The pound’s slide on Friday’s mini-budget appears to have stalled for now, but only on market expectations that the Bank of England will be forced to intervene.
The flight for sterling, which began after Chancellor Kwasi Kwarteng unveiled a £45bn tax cut plan
It essentially called into question the market’s confidence in sustainable UK public finances, raising the interest rates charged by investors for holding UK bonds – government promissory notes – used to fund the growth plan.
The pound hit All-time low against the dollar from $1.03 early Monday, but it later regained some lost ground and had settled around $1.08 by early Tuesday.
cost of living at the latest
There were three main factors in the limited comeback.
One was a Treasury Department statement Monday aimed at calming nerves surrounding Friday’s freebies.
It revealed that Mr Kwarteng was due to present a “medium-term financial plan” on November 23, which would also include an independent analysis from the Office of Budgetary Responsibility – a review that the mini-budget lacked.
The second came on the heels of a statement from the Bank of England, which reiterated that it would “not hesitate” to raise interest rates to support the value of sterling, but added that it would have a full assessment at its next scheduled meeting would do.
The final facet can be traced across the Atlantic, where the dollar — the world’s reserve currency, which has appreciated significantly this year amid economic turmoil surrounding Russia’s war in Ukraine — fell back against a basket of international currencies.
Analysts pointed to renewed investor interest in equities but remained cautious on the outlook as the turmoil in sterling and UK bond yields continued to unsettle markets already jittery at the prospect of longer US interest rates became.
There was some relief for the government as the Treasury successfully raised £1.2 billion through a bond sale on Tuesday morning.
The amount was matched 2.3 times, showing there was “no appetite” for the debt, according to Sky’s business and data editor Ed Conway.
Market volatility has been blamed for a number of cases Mortgage Providers Retiring Products from sale.
Given the turbulence of the past few days, such moves are likely to be temporary.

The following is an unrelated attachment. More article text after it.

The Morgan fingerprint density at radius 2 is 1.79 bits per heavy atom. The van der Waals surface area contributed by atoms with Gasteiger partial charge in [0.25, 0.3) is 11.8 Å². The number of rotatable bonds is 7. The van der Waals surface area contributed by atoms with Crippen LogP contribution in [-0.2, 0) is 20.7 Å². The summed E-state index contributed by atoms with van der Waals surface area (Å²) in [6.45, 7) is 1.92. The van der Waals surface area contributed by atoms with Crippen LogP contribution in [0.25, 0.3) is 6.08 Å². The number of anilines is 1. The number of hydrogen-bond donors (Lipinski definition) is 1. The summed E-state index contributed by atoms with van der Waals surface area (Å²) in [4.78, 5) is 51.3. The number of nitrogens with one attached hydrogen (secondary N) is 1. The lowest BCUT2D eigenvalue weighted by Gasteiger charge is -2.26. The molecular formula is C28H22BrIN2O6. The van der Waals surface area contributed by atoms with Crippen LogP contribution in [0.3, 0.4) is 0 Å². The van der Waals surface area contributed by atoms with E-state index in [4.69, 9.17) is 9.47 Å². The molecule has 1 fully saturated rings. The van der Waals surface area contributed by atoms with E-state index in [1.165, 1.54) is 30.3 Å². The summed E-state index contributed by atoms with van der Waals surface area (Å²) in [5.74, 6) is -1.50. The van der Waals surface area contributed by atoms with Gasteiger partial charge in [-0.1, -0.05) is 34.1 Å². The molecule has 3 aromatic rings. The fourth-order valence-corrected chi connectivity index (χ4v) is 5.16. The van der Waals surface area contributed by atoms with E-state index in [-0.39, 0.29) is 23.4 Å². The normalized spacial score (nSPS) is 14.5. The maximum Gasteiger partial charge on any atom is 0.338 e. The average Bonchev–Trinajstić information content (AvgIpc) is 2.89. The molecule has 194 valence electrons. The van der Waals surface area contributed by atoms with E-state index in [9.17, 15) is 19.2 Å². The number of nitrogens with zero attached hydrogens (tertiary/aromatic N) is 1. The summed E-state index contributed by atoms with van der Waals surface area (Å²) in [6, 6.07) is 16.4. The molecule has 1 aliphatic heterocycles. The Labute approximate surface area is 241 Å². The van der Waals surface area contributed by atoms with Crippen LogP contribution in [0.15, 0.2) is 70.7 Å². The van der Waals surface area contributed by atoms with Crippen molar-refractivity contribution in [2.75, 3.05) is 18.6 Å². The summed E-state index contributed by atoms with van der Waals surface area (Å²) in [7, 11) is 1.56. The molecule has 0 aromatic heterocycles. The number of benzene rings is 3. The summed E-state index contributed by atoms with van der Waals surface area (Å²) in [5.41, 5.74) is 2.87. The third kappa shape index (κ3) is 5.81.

Many market participants spoke of a long way back for sterling’s recovery as credibility had been lost.
Allan Monks, an economist at America’s largest bank JP Morgan, said the bank’s and Treasury Department’s statements were “measured”.
“But there is still no clear sign that the root cause of the problem – the government’s fiscal strategy – is being reversed or reconsidered,” he lamented.
“This needs to happen before November to avoid a much worse outcome for the economy.”
Larry Summers, a former US Treasury Secretary, also spoke about the loss of credibility, suggesting that the crisis would affect London’s viability as a global financial center.
Seema Shah, chief strategist at Principal Global Investors, which has around $500 billion in assets.
“But as an investor you think long-term. If you look at the UK as a place to invest over five years, that’s a no to me.”
Others said another factor behind sterling’s performance since Monday afternoon is that money leaving UK bonds is finding its way into the currency instead – but only because of higher rate hike expectations.
Click here to subscribe to Sky News Daily, wherever you get your podcasts
Victoria Scholar, head of investment at Interactive Investor, said markets were pricing in an emergency rate hike with hikes of 175 basis points (1.75%) through November.
“Sterling’s collapse could exacerbate the UK’s inflation problem, with price levels currently flirting in the double digits.
“More expensive imports could increase price pressures in the UK, likely to lead to more aggressive action by central bank policymakers.”